Low-Carbon Urban Development in China

Policy and practices

Authored by: Liu Wenling , Wang Can

Routledge Handbook of Environmental Policy in China

Print publication date:  April  2017
Online publication date:  April  2017

Print ISBN: 9781138831117
eBook ISBN: 9781315736761
Adobe ISBN:

10.4324/9781315736761.ch21

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Abstract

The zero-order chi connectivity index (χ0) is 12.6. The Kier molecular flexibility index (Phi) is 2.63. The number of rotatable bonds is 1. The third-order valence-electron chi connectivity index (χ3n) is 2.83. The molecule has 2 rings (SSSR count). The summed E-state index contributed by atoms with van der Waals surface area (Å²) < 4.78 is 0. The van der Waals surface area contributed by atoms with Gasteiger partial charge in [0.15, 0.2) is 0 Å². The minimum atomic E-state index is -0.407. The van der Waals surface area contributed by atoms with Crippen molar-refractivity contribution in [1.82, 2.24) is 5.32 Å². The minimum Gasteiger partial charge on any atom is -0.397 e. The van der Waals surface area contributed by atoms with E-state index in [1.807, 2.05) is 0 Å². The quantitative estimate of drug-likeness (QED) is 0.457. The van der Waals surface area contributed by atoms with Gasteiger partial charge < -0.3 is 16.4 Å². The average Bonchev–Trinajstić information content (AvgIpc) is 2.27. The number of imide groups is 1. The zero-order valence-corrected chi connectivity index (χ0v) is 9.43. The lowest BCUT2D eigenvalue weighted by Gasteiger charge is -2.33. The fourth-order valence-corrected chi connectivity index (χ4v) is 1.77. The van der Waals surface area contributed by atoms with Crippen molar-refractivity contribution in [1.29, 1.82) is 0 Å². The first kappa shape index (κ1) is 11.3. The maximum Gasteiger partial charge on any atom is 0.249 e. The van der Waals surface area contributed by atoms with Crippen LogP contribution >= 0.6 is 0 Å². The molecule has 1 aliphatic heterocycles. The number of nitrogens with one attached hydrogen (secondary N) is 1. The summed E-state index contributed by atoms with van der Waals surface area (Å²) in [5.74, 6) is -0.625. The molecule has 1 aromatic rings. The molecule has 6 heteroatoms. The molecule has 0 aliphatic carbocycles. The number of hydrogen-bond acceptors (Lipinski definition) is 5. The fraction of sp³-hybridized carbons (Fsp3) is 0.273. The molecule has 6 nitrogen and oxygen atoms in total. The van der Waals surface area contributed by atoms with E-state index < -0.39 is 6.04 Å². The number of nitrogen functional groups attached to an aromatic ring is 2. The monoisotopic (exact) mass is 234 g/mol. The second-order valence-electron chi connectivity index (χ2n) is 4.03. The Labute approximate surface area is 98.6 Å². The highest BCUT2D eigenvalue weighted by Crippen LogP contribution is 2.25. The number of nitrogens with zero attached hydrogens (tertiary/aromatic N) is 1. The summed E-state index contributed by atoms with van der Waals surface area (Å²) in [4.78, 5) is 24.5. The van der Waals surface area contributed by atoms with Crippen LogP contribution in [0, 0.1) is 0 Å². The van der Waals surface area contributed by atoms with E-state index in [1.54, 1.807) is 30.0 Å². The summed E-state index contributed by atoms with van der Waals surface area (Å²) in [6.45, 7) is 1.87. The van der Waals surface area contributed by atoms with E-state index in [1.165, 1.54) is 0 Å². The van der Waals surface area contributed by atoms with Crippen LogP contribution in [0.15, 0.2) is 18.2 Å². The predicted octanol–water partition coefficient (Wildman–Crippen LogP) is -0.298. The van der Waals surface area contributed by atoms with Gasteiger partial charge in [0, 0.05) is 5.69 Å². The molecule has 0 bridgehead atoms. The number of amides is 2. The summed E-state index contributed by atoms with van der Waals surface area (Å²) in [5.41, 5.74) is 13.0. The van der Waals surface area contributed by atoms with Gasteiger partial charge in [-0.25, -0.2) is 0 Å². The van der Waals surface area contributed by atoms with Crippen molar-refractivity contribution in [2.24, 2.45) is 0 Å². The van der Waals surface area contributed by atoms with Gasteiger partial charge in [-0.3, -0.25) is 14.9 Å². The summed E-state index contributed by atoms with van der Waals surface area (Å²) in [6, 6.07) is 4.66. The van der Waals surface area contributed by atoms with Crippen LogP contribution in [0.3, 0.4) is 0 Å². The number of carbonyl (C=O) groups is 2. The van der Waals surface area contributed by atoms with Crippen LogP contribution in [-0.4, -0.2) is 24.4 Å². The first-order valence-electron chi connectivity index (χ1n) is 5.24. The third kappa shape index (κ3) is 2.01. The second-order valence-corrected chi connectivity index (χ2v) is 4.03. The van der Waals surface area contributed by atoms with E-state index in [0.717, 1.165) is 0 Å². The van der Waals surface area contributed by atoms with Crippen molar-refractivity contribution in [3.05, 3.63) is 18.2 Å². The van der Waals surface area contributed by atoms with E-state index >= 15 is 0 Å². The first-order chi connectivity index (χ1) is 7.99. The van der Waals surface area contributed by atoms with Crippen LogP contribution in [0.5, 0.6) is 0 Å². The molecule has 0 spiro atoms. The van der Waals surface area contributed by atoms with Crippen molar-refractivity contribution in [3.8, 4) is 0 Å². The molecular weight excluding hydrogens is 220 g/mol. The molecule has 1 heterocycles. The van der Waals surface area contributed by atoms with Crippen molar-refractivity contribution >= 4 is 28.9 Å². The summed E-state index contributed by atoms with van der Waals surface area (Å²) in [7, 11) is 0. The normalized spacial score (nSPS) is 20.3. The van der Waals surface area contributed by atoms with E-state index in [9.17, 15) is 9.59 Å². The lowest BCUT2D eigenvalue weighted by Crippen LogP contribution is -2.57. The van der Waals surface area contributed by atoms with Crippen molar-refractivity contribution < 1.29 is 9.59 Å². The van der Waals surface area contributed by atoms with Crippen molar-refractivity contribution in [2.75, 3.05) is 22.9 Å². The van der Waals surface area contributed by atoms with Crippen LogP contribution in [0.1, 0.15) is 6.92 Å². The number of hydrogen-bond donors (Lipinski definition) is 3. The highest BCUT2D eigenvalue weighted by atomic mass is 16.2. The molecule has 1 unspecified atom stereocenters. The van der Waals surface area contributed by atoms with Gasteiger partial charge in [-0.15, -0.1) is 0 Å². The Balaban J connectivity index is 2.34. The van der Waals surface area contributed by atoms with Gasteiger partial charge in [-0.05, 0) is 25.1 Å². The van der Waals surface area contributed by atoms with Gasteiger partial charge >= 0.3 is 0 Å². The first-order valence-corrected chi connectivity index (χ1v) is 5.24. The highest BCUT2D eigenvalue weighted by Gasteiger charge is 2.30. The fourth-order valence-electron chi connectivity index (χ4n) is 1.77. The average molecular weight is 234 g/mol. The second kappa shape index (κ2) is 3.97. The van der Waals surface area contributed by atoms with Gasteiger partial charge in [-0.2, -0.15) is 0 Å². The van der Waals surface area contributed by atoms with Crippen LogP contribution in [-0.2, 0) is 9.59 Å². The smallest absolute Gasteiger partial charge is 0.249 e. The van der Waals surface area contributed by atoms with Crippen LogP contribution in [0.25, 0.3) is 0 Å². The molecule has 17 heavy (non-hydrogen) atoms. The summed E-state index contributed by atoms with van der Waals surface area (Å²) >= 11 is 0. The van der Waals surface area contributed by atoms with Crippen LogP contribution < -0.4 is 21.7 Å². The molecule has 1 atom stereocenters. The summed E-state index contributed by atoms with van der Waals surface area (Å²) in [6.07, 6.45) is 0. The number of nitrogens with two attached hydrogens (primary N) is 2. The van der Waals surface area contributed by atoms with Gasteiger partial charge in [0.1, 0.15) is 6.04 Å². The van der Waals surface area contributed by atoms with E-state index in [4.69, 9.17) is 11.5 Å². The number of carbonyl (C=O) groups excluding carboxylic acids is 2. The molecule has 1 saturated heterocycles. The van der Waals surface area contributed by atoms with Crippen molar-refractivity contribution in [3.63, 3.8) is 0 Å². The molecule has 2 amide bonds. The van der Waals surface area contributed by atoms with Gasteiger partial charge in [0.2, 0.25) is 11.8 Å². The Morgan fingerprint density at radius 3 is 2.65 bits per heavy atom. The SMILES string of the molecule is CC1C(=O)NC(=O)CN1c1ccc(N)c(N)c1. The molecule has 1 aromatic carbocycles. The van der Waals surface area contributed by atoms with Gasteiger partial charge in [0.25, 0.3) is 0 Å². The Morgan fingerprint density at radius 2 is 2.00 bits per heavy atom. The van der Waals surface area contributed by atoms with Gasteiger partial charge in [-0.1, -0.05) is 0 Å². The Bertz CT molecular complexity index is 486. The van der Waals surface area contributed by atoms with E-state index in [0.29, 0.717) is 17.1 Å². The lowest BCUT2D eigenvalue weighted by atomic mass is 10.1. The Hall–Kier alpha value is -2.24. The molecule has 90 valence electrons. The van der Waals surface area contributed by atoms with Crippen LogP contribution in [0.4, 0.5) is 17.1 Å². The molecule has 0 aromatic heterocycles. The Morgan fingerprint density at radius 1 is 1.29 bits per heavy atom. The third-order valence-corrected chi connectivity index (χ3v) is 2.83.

Cities are major contributors of greenhouse gas emissions (GHG); more than 70 per cent of global GHG emissions come from cities (Khanna et al. 2014). Due to high population agglomeration, cities are also particularly vulnerable to climate impacts. China already has the highest number and largest size of cities in its history, and in recent decades these cities have been causing severe environmental problems. Among the ten most polluted cities in the world, seven are Chinese cities (Zhang and Crooks 2012). China's rapid urbanization has created mass migration from rural areas to urban centres. This migration comes with energy- and climate-related challenges (Wang et al. 2014). Urban energy use is estimated to be three times higher than that of rural areas (excluding non-commercial energy consumption) (Liu et al. 2013). The increasing demand for energy and other resources, as well as the high emissions in urban China, have become a great challenge for the entire world, forcing researchers to rethink the way that they understand urban development.

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